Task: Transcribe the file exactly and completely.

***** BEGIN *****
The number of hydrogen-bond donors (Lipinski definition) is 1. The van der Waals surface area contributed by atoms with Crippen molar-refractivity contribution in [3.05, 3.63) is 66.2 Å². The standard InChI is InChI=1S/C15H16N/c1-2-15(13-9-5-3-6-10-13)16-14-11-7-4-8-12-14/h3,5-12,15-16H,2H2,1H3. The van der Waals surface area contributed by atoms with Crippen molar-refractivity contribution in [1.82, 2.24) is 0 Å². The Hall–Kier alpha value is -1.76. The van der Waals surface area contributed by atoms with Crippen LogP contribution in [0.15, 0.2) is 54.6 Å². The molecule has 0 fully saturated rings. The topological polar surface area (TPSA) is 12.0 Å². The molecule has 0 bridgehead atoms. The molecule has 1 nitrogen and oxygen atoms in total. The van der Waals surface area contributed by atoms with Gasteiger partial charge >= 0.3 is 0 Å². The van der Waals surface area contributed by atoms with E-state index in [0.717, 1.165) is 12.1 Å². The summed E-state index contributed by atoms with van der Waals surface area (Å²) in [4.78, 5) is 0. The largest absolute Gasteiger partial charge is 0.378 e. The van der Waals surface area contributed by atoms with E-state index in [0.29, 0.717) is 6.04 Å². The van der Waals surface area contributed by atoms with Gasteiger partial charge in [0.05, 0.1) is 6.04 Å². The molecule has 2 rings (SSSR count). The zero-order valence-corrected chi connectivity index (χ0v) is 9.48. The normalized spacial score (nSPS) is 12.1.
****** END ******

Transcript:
The number of hydrogen-bond donors (Lipinski definition) is 1. The van der Waals surface area contributed by atoms with Crippen molar-refractivity contribution in [3.05, 3.63) is 66.2 Å². The standard InChI is InChI=1S/C15H16N/c1-2-15(13-9-5-3-6-10-13)16-14-11-7-4-8-12-14/h3,5-12,15-16H,2H2,1H3. The van der Waals surface area contributed by atoms with Crippen molar-refractivity contribution in [1.82, 2.24) is 0 Å². The Hall–Kier alpha value is -1.76. The van der Waals surface area contributed by atoms with Crippen LogP contribution in [0.15, 0.2) is 54.6 Å². The molecule has 0 fully saturated rings. The topological polar surface area (TPSA) is 12.0 Å². The molecule has 0 bridgehead atoms. The molecule has 1 nitrogen and oxygen atoms in total. The van der Waals surface area contributed by atoms with Gasteiger partial charge >= 0.3 is 0 Å². The van der Waals surface area contributed by atoms with E-state index in [0.717, 1.165) is 12.1 Å². The summed E-state index contributed by atoms with van der Waals surface area (Å²) in [4.78, 5) is 0. The largest absolute Gasteiger partial charge is 0.378 e. The van der Waals surface area contributed by atoms with E-state index in [0.29, 0.717) is 6.04 Å². The van der Waals surface area contributed by atoms with Gasteiger partial charge in [0.05, 0.1) is 6.04 Å². The molecule has 2 rings (SSSR count). The zero-order valence-corrected chi connectivity index (χ0v) is 9.48. The normalized spacial score (nSPS) is 12.1.